China has emerged as a leading provider of finance for infrastructure development projects in low and middle-income countries globally.
Most of China’s overseas development finance is increasingly routed under its flagship foreign policy strategy, the Belt & Road Initiative (BRI).
The international assets of China’s two policy banks, the China Development Bank (CDB) and China Exim Bank (CHEXIM), now rival or exceed those of Western-backed multilateral development banks (such as the World Bank).
The Chinese pre-eminence in global development finance is best exemplified by its financing in the energy sector, where it’s offshore lending to national governments between 2007 and 2016 was on par with those of the top four Western-backed multilateral development banks (i.e. the World Bank, Asian Development Bank, African Development Bank and Inter-American Development Bank) put together, as per Boston University’s database on China’s global energy finance.
Also, according to the World Bank, energy and power projects make up for more than 46 percent of the $575 billion hitherto invested in BRI.
Unsurprisingly, China’s energy investments are skewed toward fossil fuels; projects involving coal, oil and natural gas have comprised roughly 60 percent of the energy portfolio of China’s two policy banks, according to a World Resources Institute study.
Another estimate shows, as of the end of 2016, there were 240 Chinese-funded coal-fired power projects in 25 countries along the Belt and Road.
As the global economy is confronted with the inescapable realities of a warming planet, financial institutions with significant fossil fuel exposure face a gamut of “physical” and “transition” risks, ranging from loan defaults resulting from climate shocks to assets being rendered “stranded” in an increasingly carbon-constrained world.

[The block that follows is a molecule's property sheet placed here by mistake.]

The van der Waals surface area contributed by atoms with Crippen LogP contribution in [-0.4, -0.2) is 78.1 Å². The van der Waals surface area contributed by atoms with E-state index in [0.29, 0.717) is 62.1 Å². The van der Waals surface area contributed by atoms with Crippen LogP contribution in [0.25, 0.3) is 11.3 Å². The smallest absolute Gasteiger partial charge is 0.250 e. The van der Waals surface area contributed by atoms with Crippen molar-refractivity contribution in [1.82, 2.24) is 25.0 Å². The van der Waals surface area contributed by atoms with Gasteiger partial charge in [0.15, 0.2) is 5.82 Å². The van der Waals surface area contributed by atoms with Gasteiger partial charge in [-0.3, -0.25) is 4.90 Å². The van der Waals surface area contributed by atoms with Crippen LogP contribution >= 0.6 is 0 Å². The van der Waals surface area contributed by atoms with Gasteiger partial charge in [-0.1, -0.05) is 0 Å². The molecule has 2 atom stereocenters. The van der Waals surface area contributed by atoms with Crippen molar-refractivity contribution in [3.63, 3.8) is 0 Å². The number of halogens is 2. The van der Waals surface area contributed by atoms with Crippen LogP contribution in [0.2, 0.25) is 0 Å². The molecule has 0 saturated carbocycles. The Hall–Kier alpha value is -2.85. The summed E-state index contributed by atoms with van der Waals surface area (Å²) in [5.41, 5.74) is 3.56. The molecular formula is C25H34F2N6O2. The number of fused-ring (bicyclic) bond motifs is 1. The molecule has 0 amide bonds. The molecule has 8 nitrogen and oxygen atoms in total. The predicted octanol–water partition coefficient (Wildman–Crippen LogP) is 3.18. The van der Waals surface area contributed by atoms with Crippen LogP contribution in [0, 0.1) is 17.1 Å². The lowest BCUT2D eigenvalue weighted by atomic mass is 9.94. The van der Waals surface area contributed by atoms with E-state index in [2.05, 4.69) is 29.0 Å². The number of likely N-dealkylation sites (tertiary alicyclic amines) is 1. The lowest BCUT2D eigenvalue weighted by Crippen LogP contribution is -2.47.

Plus, there is the risk of public opposition, which is jeopardising coal investments across the globe. Lamu coal mine, a key BRI project in Kenya, for instance, was halted by a court ruling amid protests from anti-coal activists and after the Industrial and Commercial Bank of China (ICBC) (one of the “Big Four” state-owned commercial banks) failed to heed three years of petitioning from local land defenders.
It is instances like these that have made China’s state-owned commercial banks more cognizant of the risks of fossil fuel investments than their policy-oriented counterparts.
It is no surprise then that China’s policy banks (which are meant to further the Chinese government’s policy mandate) have greater exposure to fossil fuels than do China’s Big Four state-owned commercial banks.
Their inordinate exposure to fossil fuels coupled with the sheer quantum of their overseas investments puts Chinese policy banks in a precarious position. The fact that the Chinese banking sector is reeling under the burden of bad debt does not help.
It is therefore of essence that China’s policy banks re-evaluate the bankability of their fossil fuel projects, not just for their own survival but also that of the planet.